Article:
Today when I went into work I found Pastor had left me an article from the Chicago Tribune on a movie that defined my generation- that is Generation X. Its the 30th anniversary of the movie this year and apparently they will be re-releasing it on the big screen. As I read the article I had tears in my eyes and that forever immortalized song “Don’t You Forget About Me” in my head. No, I won’t ever forget; the movie, The Breakfast Club, or John Hughes the writer and director, or anything about that movie. It was so close to home for me, in so many ways.
It was spot on for my high school experience, and also where they actually filmed it. I went to a sister school of the high school where it was filmed – when it came out. I had friends who met the cast while it was filming. I walked the very same field that Judd Nelson walked at the end of the movie (now filled with townhomes) and I can even boast that my kids played in that very gym (for a time there was a youth drop-in center we volunteered at in the same building). My first babysitting job was at those apartments next to the school- and ironically my eldest son got his first apartment at those same apartments – where my grandbaby was conceived. I won’t ever forget The Breakfast Club. Nor do I want to.
Beyond all the geographical familiarity that movie brings to me is the heartfelt bittersweet pain I remember when I watch the movie. Though John Hughes was 13 years older than me and the movie was written about his experiences in an affluent suburban Chicago high school,- they were exactly the same for me 13 years later and my high school experience. It wasn’t the same school but it might as well been. It was all the same stereotypes. Can you guess which one I fell in? Well it sure wasn’t the cheerleaders, nor the jocks – and some of you might be surprised to know that.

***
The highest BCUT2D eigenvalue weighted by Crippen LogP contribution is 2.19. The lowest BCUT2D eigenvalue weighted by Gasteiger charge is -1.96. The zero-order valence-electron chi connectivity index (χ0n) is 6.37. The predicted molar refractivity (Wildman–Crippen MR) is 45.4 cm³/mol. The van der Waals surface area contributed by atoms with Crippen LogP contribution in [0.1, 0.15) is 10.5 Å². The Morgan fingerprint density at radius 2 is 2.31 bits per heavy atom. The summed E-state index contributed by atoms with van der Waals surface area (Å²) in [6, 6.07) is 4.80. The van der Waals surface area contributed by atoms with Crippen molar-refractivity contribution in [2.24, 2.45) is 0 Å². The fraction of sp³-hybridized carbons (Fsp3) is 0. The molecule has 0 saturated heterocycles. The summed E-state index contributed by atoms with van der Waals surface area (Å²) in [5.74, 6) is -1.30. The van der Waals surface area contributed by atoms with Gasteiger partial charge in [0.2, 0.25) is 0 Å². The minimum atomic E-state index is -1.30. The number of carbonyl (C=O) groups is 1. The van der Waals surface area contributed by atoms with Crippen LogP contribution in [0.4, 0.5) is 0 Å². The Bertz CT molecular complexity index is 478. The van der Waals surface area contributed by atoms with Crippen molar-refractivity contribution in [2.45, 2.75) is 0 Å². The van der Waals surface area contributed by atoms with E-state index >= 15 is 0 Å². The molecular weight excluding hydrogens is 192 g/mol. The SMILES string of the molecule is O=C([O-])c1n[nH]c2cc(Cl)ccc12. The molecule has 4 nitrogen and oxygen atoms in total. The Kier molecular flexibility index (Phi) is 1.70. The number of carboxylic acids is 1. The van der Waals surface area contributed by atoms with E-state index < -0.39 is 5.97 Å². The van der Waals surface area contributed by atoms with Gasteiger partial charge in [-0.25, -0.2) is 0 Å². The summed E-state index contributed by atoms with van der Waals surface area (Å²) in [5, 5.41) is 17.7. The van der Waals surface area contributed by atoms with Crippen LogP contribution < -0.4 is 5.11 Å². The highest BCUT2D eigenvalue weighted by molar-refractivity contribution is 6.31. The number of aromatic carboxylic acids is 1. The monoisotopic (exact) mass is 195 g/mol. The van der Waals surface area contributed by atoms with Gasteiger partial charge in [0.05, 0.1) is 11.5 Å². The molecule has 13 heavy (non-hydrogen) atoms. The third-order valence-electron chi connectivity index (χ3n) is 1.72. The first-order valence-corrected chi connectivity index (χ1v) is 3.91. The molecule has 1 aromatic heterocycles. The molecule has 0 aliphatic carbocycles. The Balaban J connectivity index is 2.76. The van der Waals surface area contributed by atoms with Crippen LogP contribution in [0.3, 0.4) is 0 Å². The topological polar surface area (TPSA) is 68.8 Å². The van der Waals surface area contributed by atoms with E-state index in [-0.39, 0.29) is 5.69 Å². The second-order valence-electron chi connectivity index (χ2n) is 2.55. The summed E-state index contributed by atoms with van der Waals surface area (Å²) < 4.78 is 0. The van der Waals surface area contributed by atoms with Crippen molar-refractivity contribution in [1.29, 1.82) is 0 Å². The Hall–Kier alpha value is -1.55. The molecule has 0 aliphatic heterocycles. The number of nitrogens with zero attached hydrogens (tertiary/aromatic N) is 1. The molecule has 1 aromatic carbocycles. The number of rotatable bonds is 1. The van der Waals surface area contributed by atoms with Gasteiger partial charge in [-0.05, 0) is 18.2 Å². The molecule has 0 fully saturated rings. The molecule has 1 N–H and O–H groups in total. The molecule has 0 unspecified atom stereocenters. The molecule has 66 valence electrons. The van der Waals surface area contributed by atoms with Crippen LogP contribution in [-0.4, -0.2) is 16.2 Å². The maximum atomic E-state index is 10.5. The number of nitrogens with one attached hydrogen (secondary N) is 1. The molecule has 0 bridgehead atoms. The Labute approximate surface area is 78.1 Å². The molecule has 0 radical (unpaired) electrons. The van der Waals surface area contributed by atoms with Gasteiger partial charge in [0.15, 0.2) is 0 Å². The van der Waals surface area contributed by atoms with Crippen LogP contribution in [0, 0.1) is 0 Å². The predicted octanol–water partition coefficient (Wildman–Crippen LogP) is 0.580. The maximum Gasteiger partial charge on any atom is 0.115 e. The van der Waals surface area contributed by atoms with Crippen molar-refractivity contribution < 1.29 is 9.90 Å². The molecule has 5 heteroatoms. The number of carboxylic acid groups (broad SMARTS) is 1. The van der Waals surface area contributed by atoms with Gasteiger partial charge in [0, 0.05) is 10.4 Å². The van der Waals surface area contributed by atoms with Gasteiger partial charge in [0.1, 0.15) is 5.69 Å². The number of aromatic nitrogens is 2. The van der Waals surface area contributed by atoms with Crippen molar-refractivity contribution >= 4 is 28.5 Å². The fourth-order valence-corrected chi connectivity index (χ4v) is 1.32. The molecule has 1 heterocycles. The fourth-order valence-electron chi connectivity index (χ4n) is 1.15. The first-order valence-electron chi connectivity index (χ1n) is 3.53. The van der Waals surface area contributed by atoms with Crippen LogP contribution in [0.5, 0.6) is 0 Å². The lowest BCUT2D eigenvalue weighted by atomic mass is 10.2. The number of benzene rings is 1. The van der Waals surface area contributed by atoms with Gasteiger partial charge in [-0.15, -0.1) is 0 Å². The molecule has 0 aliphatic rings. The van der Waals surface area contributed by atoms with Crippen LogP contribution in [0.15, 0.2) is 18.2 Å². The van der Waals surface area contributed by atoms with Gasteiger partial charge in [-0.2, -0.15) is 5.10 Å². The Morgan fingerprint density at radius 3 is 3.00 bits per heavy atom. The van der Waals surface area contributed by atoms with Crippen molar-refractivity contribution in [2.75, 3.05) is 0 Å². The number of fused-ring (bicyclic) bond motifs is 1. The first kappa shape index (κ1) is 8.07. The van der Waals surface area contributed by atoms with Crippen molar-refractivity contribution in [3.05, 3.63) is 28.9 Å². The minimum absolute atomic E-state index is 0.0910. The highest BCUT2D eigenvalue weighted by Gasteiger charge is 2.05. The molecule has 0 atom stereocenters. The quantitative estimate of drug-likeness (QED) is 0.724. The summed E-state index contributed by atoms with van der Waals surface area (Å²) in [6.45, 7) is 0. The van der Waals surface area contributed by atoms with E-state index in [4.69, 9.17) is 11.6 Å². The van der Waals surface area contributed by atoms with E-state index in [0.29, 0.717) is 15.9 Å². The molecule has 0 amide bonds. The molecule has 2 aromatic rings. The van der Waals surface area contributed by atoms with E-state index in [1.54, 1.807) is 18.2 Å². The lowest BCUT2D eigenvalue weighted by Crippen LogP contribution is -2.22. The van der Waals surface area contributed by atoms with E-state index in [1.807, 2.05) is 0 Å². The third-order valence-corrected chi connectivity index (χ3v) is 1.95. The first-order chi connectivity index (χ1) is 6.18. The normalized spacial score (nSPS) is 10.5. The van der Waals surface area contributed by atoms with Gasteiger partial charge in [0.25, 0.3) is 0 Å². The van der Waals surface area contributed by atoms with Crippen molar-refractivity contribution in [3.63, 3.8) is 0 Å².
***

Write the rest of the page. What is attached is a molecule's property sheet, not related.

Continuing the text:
It was the hardest time in my life. I was filled with deep insecurity that only worsened with no real answers or sense of self. But I wouldn’t take any of it back, because it is why I can be the me I am today. If I didn’t feel the pain I wouldn’t be able to help someone else to avoid it.
I believe it is still that way, all these years since, for the “millennial generation” with the added fun of the internet and technology to create further pain and hurt. Though high school and adolescence is the hardest time of our lives, it doesn’t have to define our lives. I struggled with that for many years. I finally figured it out.. and that’s when I started writing.
I can’t tell them how to figure it out, they have to do it on their own. I can offer guidance but its something that we each have to come to in our own times. What consoling thing I can say to them is this:
- We didn’t grow up to be our parents
- We did grow out of our stereotypes
- and there IS a lot of happy in the grown-up world.
-Once you make peace with your past and let it go-
Happy Anniversary Breakfast Club, and God bless you John Hughes for forever defining our youth on the big screen so eloquently and correctly.
Love, Encouragement and Blessings,